Yessica Cortez—Finding a Home (and Herself) at College

Yessica Cortez showed up to church in her Sunday best, only to find a nightclub full of people in t-shirts and jeans and a pastor who wasn’t afraid to rock a leather jacket. 

“It made me feel out of place for a brief moment,” Cortez remembers, “but once we started to get into the worship songs I realized I wasn’t there for anyone else. Ultimately, I was just there to hear the Word and praise.”

Cortez is accustomed to feeling out of place and then falling back into it again. Halfway through middle school, she experienced the culture shock of moving from the ethnically homogeneous Marlborough, Massachusetts, to the much more diverse city of Worcester, Massachusetts. Now a junior at Boston University’s School of Hospitality Administration, Cortez found herself standing face to face with another daunting change when she moved to college.

The chaos of transition practically commands that something small will go missing. Most people lose a trinket or maybe a sock or two when they move. Cortez, on the other hand, arrived at BU to find that she had lost something much bigger—the work ethic and determination that she felt defined her.

* * *

While many middle schoolers were spending their days roaming around the mall with friends, Cortez faced a more challenging reality. Her older brother is autistic, and as her mother took him to doctors and her father went to work, Cortez often found herself watching over her two other siblings. 

“I took on a lot of responsibility at a young age,” says Cortez. “Since I had to take care of them, I really didn’t have free time to go out and do things.” 

Despite feeling like she missed out on the typical teenage experience in her early years, Cortez’s sense of responsibility has been apparent since she was young. “I used to love doing homework,” she says. “I was always hungry for knowledge.” As a first-generation college student, she was especially proud of herself for being accepted to BU. 

Source: Yessica Cortez

However, in her sophomore year of college, she found herself slipping. The focus and determination that used to drive her to excel in school was suddenly gone.

“I just wanted to give up all the time,” Cortez says. “It felt out of character for me.” She had lost the will to do anything, to the point where her friends would have to drag her out of her room to get her to the library. 

“This school is too expensive for you to just be slacking off,” they’d tell her. Their encouragement was helpful, but it was one co-worker's suggestion that finally got her out of that slump for good.

* * *

The April air was beginning to thaw, and the sky was uncharacteristically sunny as Cortez found her way to Hillsong Boston for the first time. At this point in the spring semester of her sophomore year, she felt as though she had entirely lost herself. Her friend and co-worker, Sam, had finally convinced her to meet up with him for the Sunday morning services at his church, hoping that she would be able to find what she was looking for.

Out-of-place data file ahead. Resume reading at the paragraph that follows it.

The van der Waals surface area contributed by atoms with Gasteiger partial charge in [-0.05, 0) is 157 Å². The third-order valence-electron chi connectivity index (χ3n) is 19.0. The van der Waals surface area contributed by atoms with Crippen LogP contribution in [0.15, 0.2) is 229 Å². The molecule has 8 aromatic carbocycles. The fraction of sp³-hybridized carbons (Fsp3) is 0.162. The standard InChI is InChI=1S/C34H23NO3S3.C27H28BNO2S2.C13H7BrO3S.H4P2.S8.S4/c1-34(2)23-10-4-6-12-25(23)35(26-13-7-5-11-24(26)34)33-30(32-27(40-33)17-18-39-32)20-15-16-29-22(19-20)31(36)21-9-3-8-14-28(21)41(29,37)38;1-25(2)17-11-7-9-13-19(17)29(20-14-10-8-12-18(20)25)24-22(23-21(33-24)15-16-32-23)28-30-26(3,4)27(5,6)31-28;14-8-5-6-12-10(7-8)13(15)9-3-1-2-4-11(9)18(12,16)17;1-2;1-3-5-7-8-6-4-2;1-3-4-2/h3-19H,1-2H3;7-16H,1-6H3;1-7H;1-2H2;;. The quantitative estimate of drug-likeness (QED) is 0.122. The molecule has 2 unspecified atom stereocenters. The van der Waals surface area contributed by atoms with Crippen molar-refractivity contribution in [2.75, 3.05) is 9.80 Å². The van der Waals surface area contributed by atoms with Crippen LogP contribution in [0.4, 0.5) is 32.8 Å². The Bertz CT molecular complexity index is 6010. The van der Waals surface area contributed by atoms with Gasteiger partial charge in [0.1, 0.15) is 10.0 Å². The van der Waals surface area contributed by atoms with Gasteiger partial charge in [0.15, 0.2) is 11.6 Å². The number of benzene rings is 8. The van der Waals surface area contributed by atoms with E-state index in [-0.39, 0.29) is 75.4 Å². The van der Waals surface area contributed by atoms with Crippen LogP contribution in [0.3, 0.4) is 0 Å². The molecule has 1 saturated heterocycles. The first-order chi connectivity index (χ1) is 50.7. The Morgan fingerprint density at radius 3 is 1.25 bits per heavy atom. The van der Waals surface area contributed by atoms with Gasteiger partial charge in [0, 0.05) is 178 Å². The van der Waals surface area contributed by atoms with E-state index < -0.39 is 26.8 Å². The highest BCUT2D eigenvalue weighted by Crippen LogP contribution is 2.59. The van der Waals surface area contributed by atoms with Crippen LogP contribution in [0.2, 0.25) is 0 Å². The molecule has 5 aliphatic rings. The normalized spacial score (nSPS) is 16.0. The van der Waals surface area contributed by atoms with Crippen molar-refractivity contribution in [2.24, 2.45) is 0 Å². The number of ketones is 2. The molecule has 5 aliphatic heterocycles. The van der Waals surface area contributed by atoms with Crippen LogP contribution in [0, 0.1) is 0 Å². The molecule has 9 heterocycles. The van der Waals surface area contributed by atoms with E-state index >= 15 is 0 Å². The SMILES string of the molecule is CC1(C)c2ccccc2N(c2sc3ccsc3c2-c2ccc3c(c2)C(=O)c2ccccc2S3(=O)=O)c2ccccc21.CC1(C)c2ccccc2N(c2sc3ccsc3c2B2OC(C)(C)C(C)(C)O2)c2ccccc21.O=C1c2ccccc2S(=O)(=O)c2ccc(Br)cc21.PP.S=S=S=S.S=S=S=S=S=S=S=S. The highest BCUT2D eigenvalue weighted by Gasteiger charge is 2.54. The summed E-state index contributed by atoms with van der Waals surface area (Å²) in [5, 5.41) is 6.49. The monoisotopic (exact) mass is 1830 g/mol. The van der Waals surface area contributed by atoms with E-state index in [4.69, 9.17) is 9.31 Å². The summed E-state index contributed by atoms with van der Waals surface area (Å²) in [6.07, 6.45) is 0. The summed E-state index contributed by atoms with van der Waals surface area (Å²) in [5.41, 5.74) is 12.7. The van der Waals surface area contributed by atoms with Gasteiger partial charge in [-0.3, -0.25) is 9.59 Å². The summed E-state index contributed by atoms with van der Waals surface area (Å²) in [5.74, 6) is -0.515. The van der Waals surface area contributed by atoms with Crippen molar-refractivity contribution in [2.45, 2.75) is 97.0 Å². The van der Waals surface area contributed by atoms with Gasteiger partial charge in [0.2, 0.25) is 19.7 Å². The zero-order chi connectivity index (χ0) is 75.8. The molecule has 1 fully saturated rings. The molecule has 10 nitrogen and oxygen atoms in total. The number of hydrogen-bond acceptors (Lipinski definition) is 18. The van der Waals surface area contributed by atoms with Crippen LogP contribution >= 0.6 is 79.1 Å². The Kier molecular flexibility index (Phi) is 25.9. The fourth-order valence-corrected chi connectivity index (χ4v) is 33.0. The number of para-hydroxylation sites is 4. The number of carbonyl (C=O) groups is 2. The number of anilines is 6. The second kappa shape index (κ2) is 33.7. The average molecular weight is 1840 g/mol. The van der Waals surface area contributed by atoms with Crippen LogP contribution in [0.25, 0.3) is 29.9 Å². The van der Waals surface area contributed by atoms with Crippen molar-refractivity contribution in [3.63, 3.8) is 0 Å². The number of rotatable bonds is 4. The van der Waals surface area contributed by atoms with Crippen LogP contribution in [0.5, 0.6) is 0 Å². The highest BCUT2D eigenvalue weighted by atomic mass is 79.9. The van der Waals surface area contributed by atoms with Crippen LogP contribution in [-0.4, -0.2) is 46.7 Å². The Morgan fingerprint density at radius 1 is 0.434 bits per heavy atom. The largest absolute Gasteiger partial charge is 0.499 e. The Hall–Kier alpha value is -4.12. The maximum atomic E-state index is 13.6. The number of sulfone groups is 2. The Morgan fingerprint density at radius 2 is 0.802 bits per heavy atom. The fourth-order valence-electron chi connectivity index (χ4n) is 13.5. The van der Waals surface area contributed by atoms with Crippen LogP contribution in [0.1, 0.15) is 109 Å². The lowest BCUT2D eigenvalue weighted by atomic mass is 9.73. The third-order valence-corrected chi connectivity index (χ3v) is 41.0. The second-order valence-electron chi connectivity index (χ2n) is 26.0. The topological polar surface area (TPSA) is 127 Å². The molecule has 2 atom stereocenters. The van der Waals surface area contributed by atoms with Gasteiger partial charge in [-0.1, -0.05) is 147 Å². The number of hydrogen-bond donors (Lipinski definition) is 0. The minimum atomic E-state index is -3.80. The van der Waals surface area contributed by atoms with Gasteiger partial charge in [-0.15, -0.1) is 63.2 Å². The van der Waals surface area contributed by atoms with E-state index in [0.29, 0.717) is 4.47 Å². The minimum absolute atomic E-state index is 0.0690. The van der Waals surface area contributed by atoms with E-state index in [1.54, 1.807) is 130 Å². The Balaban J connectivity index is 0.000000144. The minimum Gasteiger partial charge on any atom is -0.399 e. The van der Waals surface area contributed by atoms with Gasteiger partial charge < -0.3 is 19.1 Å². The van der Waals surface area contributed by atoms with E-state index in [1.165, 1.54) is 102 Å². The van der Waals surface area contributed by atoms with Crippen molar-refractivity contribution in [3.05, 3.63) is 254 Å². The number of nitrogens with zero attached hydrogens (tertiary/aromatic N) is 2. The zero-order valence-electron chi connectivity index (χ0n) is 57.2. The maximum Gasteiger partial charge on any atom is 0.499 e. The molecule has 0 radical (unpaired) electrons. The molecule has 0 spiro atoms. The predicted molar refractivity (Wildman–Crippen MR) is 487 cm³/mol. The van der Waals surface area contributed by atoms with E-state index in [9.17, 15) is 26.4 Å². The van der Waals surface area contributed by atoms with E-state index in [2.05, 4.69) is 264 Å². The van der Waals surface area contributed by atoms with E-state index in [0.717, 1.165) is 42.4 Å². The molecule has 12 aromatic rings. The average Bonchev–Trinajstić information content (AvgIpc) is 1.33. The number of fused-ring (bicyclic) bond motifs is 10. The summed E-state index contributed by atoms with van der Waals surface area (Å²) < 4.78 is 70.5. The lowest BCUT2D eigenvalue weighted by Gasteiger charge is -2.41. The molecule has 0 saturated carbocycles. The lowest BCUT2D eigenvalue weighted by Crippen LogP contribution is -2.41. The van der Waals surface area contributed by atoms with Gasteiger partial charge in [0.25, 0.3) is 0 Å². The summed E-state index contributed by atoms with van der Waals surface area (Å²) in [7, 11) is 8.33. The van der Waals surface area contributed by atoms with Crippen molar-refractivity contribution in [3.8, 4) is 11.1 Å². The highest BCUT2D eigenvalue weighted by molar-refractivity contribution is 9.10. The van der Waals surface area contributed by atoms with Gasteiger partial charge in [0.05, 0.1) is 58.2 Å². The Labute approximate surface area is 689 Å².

“Religion played a big part in my life when I was younger,” Cortez says, “but when I moved from Marlborough to Worcester I kind of lost touch with it.” 

Cortez ventured out to Hillsong on her own. She could have missed the unassuming entrance of the church—nestled between a convenience store and a Marriott hotel in Boston’s theater district—if it hadn’t been for the large banner on the sidewalk that read “Welcome Home.” 

The awning above the door, on the other hand, displayed a name that Boston nightlife regulars are sure to recognize: “Royale.”

“It’s still a church,” Cortez says. “Our location just happens to be a nightclub.” Hillsong Boston is not your grandmother’s congregation. The church delivers traditional Christian messages with a shockingly modern presentation. It’s altogether a very curious juxtaposition of past and present. Cortez was understandably taken aback when she first visited. 

“That turn from a Saturday night, when people are out there partying, to a Sunday morning, when people are there worshipping… it was weird,” she says.

Source: @joshua_pessoa on Instagram

As the congregation began to sing, lifting their arms to the heavens, Cortez mouthed along with the words shyly. She gave herself a moment to take in the view from her seat on the balcony: the darkness of the room, the spotlights shining on the stage, the large screen, and the overwhelmingly casual attire of the congregation.

They Skyped in for the sermon, a lesson on friendship that seemed especially fitting. After all, she wouldn’t have been there if it hadn’t been for Sam. Despite the unorthodox service, or maybe because of it, Cortez found herself craving more the moment she left. 

“It felt good because it felt like home,” she says. “It felt like something I had been missing for years.” After her first visit on that unusually beautiful April day, Cortez began to feel like herself again, little by little. 

“Going back to church cleared up my mind to the point where I was able to dive back into my academics and just strive to do better,” she says, “Better for me, and better for everyone.” 

Now when the church rises to sing hymns, Cortez raises her hands and sings out loud right alongside the rest of the congregation, many of whom are now her friends. Hillsong Boston’s unusual format may have been jarring at first, but now she’s glad that they were there to welcome her home. 

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